While Dr. Batton and Fritz try to get to the bottom of the local turtleneck fashion craze, Frederic attempts to romance Kate. Venecia causes no few problems there; every time that the pair is about to make a real relationship breakthrough, the evil spirit afflicts Frederic in some manner. Eventually, Kate is tired of her date bellowing like a demon and spontaneously growing hair in all the wrong places. If she wanted that kind of aggravation, she would be dating a gym teacher.
I should mention that copies of "Mouth to Mouth" crop up throughout the movie. It is a continuing attempt at comedy that becomes annoying by the film's halfway point. Imagine watching a slovenly mother encourage her unwashed children to beat a dead horse with their wooden baseball bats. "Git it! Git it!" she screams, spewing half-chewed Little Debbie snack cakes from her swollen lips. The only other sounds are the various whacks and thumps as the inbred freak squad does just that. Now imagine watching that for ninety minutes. Now imagine that somebody thought that was funny.
I do not like this movie.
When it seems that all is lost and the town is overrun by zombies, Ralph rallies the loonies to stem the undead tide (yes, I know how stupid that sounds). The unexpected charge of the loony brigade gives Frederic, Dr. Batton, and Fritz a fighting chance, if they can survive the zombie carnival scene. Oh...good, zombies on a merry-go-round. Just what the world needed: more stupidity masquerading as humor. The worst thing about this mess is that we know the main characters will make it out alive. Heck, even Ralph will come through in one piece and Captain Howdy and Venecia will reconcile. Despite knowing that, I am still angry that all of these people survived the lighthouse exploding.
I watched the whole thing, hoping that one of the main characters would be turned into a zombie. At least then I would know that their eternal soul was suffering incomparable torment, just like my own. Damned be thee, Hudson Brothers three, and damned be me, too.
Based on the bare bones premise, "Hysterical" should have been funny. People get excited about seeing it when I describe the basic plot; then they watch it. By the end of the film, their excitement is noticeably diminished (meaning they sullenly stare at me). I am not certain when the change happens, but it might be around the time that the camera focuses on a fake rooster hanging from an overhead electrical line.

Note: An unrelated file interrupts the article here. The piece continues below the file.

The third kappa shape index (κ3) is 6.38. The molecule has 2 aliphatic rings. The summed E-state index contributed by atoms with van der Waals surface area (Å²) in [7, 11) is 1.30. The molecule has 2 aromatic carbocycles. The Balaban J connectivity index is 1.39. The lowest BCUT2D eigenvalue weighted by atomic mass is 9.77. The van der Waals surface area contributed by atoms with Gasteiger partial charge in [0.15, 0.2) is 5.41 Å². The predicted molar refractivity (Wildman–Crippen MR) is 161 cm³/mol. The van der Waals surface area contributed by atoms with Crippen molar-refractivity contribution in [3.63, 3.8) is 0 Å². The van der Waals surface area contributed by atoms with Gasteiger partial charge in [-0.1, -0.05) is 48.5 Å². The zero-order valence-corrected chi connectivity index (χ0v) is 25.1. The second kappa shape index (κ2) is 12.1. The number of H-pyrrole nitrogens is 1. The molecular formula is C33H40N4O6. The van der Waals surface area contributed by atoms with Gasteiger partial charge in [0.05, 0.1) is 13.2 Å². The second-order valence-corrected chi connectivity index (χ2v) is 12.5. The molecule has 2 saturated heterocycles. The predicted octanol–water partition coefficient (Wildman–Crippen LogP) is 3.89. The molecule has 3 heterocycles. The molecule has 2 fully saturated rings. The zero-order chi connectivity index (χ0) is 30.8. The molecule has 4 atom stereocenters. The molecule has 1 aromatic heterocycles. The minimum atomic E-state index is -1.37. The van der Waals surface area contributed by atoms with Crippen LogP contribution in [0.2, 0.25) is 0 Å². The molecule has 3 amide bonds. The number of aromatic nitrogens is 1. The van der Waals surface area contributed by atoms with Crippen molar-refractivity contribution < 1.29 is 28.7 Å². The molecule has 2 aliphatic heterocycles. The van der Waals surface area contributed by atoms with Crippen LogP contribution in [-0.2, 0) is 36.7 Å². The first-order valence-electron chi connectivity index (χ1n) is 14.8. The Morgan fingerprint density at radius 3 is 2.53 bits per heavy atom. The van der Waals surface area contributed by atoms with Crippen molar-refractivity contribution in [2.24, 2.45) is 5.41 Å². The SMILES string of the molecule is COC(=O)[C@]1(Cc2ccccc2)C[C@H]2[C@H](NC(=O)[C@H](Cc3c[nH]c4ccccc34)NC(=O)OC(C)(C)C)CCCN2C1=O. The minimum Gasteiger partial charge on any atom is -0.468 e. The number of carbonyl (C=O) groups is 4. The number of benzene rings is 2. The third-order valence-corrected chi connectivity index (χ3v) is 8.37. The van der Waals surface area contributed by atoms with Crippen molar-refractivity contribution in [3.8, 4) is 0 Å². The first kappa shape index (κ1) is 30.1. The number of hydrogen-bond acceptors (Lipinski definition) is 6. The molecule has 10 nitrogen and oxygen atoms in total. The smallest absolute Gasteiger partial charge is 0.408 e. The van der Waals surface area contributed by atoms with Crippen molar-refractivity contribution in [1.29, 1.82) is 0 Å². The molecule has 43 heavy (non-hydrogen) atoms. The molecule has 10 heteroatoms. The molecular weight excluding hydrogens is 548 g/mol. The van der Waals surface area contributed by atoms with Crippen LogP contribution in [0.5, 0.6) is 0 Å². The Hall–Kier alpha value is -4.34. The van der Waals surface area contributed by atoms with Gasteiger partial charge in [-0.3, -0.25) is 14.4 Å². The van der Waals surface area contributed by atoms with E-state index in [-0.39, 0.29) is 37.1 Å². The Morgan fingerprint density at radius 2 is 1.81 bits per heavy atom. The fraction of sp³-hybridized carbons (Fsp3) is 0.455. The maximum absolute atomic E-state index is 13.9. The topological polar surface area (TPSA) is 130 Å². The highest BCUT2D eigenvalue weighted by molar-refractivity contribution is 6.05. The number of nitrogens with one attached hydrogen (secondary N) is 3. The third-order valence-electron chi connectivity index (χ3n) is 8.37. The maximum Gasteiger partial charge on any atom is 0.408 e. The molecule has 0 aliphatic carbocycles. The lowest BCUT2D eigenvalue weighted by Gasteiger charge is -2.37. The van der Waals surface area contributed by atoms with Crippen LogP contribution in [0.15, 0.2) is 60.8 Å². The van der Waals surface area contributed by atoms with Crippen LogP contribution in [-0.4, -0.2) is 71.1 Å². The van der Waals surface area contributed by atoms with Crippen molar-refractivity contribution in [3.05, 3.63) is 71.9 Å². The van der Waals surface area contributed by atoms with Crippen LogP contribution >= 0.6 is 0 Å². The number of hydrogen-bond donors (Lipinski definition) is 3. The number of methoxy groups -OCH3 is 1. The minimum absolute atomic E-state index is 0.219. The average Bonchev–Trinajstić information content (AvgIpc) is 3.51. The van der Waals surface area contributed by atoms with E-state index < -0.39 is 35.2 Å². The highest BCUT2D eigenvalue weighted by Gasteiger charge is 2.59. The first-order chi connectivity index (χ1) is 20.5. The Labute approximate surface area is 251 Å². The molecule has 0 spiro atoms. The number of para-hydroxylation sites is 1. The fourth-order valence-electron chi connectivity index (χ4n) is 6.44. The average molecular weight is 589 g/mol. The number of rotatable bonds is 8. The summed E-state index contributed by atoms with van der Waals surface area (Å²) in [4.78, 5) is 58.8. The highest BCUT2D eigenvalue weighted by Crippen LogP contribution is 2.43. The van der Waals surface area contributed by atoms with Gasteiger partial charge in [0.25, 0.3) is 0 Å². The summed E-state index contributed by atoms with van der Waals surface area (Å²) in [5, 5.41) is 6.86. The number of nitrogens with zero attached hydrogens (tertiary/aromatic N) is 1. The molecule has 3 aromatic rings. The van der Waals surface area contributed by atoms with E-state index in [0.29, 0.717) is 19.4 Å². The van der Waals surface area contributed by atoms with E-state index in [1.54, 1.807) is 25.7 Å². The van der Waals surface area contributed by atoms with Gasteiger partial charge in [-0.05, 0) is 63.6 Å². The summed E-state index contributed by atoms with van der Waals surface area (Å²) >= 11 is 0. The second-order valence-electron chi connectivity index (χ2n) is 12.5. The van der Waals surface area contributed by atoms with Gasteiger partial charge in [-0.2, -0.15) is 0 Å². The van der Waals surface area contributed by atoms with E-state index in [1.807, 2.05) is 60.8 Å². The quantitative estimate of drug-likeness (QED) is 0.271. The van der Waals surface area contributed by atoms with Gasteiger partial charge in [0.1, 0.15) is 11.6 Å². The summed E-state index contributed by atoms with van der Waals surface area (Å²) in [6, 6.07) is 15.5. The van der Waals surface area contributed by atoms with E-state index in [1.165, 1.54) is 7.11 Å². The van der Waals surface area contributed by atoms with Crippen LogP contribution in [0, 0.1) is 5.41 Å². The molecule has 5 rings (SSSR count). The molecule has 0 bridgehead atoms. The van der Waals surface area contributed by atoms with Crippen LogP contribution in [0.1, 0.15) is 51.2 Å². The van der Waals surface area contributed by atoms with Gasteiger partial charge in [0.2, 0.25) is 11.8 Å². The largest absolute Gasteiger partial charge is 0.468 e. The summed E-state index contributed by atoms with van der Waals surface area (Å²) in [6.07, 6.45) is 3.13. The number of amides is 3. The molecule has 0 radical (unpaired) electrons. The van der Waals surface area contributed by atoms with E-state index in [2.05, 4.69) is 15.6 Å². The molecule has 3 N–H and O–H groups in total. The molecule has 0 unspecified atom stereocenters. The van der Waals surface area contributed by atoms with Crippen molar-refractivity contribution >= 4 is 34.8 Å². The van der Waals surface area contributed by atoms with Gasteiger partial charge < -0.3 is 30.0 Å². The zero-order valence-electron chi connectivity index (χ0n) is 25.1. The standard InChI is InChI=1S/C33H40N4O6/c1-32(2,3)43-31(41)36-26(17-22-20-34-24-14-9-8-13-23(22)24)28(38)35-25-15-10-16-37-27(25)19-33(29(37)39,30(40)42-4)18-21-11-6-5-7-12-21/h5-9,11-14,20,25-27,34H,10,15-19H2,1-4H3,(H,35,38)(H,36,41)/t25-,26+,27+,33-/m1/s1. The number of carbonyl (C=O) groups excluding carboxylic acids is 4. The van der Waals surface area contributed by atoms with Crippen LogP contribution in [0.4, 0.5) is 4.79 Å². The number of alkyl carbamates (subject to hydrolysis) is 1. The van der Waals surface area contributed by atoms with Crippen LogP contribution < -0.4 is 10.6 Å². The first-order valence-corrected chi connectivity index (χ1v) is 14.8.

|Things I Learned From This Movie:|| |
- Bushy eyebrows on a sea captain is an evolutionary adaptation that keeps the rain out of their eyes.
- Julie Newmar is a descendent of the Bride of Frankenstein.
- ORM should never discount erosion as a possible hazard.
- Wearing an "Indiana Jones" hat and jacket does not automatically make you cool.
- Being dumped is even more humiliating when popcorn is involved.
- Balsa wood is not the proper material for building a guard rail.
- Striking someone in the small of their back with an axe will cause them to say, "Ow."
- Zombies do not float.
- 6 mins - Steinbeck did not write novels with titles like "Mouth to Mouth." The closest I can come to that trashy is if you think that "The Log from the Sea of Cortez" is a euphemism.
- 20 mins - If that was true the movie's running time would be twenty minutes.
- 26 mins - RANDOM GRATUITOUS BREAST SHOT!
- 31 mins - I think that I am going to need more brandy to make it through this film.
- 44 mins - Hahahahahaha! Kill me.
- 50 mins - Who filled that lamp with milk?
- 52 mins - Even perpetual copyrights could not stop this scene.
- 60 mins - Mousse or duct tape. Your choice, but the duct tape is what I suggest.
- 63 mins - Trumpy, cut it out!
- 68 mins - Did I accidentally switch the TV to the Republican national convention or...nope, still the movie.
- 77 mins - Frederic must have repaired the guard rail at some point.
- Zombie: "What difference does it make?"
- Reporter: "Did you say in your review of 'Mouth to Mouth' that this was, 'A milestone in bad taste'?"
Critic: "It's a novel meant to appeal to the baser emotions. The values in it are convoluted and sensationalized to a point of no return."
Reporter: "It's a dirty book."
Critic: "Yes. I recommend it."
| ||Audio clips in wav format||SOUNDS||Starving actors speak out|| |
||Venecia: "Soon, you will hear me, my lover. Soon, you will be my new captain. I, Venecia, will control you. You will be mine! Time has come to get even with those sneering Hellview busybodies. I will bring Captain Howdy back to kill them. Revenge will be mine!"
||Dr. Batton: "I've got a feeling this'll be a pretty easy case, though. Nothing unusual is gonna happen. Absolutely nothing unusual." |
Ralph: "You're doomed!"
Ralph: "Yeah, you're doomed."
Fritz: "I'm doomed?"
(Ralph goes off the road on his bicycle and crashes.)
||Sheriff: "I know it sounds crazy, but a couple of people saw a sea captain running around town that fit the description of the missing corpse." |
Mayor: "A walking corpse? Look, the people around here are so inbred and stooped in superstition, they'd tell ya they'd seen the Man in the Moon, if you asked them."
||Dr. Batton: "There's this huge man with a lantern and an axe. He's a zombie, but listen, he's also a killer. He kills people but they don't really die. You see, they come back to life and they have big, bushy eyebrows, and they're pale. And they all wear turtlenecks. And for the rest of their poor, misbegotten lives, all they say is, 'What difference does it make?'"
| ||Click for a larger image||IMAGES||Scenes from the movie|| |
| ||Watch a scene||VIDEO||MPEG video files|| |
|Two scantily-clad ladies are keeping Dr. Batton and Fritz company, but the innkeeper hands them a note. Suddenly, the girls need to make a call. Captain Howdy kills them in the phone booth, meaning that both girls turn into turtleneck-wearing zombies that say...(drum roll, please)..."What difference does it make?" |
The girls had to make a call, making them call girls. Get it? Get it? GET IT?